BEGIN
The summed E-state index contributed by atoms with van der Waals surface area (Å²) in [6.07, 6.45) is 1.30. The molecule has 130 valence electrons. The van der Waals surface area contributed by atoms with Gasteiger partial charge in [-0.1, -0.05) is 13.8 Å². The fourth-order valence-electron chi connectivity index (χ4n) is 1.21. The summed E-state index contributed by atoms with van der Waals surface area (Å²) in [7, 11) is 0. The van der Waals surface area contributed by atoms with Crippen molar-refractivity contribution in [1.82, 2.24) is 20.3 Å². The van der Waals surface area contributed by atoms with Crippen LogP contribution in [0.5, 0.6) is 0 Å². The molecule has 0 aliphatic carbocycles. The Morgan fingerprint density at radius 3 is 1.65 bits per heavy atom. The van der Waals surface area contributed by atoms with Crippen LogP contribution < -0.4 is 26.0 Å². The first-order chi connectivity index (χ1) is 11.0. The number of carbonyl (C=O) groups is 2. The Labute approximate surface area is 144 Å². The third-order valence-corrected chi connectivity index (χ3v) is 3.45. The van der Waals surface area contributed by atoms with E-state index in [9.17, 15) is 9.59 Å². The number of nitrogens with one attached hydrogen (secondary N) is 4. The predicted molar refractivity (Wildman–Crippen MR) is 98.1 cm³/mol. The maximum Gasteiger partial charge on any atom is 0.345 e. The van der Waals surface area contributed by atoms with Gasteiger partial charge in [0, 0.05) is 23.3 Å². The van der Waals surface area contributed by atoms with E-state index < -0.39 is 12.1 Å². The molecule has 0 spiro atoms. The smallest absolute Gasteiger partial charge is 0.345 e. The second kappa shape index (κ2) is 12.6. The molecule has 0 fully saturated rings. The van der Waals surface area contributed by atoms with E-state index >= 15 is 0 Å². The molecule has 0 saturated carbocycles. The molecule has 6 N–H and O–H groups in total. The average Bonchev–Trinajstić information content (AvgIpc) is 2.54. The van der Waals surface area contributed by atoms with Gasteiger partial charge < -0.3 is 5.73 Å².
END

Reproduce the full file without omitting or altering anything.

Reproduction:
The summed E-state index contributed by atoms with van der Waals surface area (Å²) in [6.07, 6.45) is 1.30. The molecule has 130 valence electrons. The van der Waals surface area contributed by atoms with Gasteiger partial charge in [-0.1, -0.05) is 13.8 Å². The fourth-order valence-electron chi connectivity index (χ4n) is 1.21. The summed E-state index contributed by atoms with van der Waals surface area (Å²) in [7, 11) is 0. The van der Waals surface area contributed by atoms with Crippen molar-refractivity contribution in [1.82, 2.24) is 20.3 Å². The van der Waals surface area contributed by atoms with Crippen LogP contribution in [0.5, 0.6) is 0 Å². The molecule has 0 aliphatic carbocycles. The Morgan fingerprint density at radius 3 is 1.65 bits per heavy atom. The van der Waals surface area contributed by atoms with Crippen LogP contribution < -0.4 is 26.0 Å². The first-order chi connectivity index (χ1) is 11.0. The number of carbonyl (C=O) groups is 2. The Labute approximate surface area is 144 Å². The third-order valence-corrected chi connectivity index (χ3v) is 3.45. The van der Waals surface area contributed by atoms with E-state index in [9.17, 15) is 9.59 Å². The number of nitrogens with one attached hydrogen (secondary N) is 4. The predicted molar refractivity (Wildman–Crippen MR) is 98.1 cm³/mol. The maximum Gasteiger partial charge on any atom is 0.345 e. The van der Waals surface area contributed by atoms with Gasteiger partial charge in [0, 0.05) is 23.3 Å². The van der Waals surface area contributed by atoms with E-state index < -0.39 is 12.1 Å². The molecule has 0 spiro atoms. The smallest absolute Gasteiger partial charge is 0.345 e. The second kappa shape index (κ2) is 12.6. The molecule has 0 fully saturated rings. The van der Waals surface area contributed by atoms with E-state index >= 15 is 0 Å². The molecule has 0 saturated carbocycles. The molecule has 6 N–H and O–H groups in total. The average Bonchev–Trinajstić information content (AvgIpc) is 2.54. The van der Waals surface area contributed by atoms with Gasteiger partial charge < -0.3 is 5.73 Å².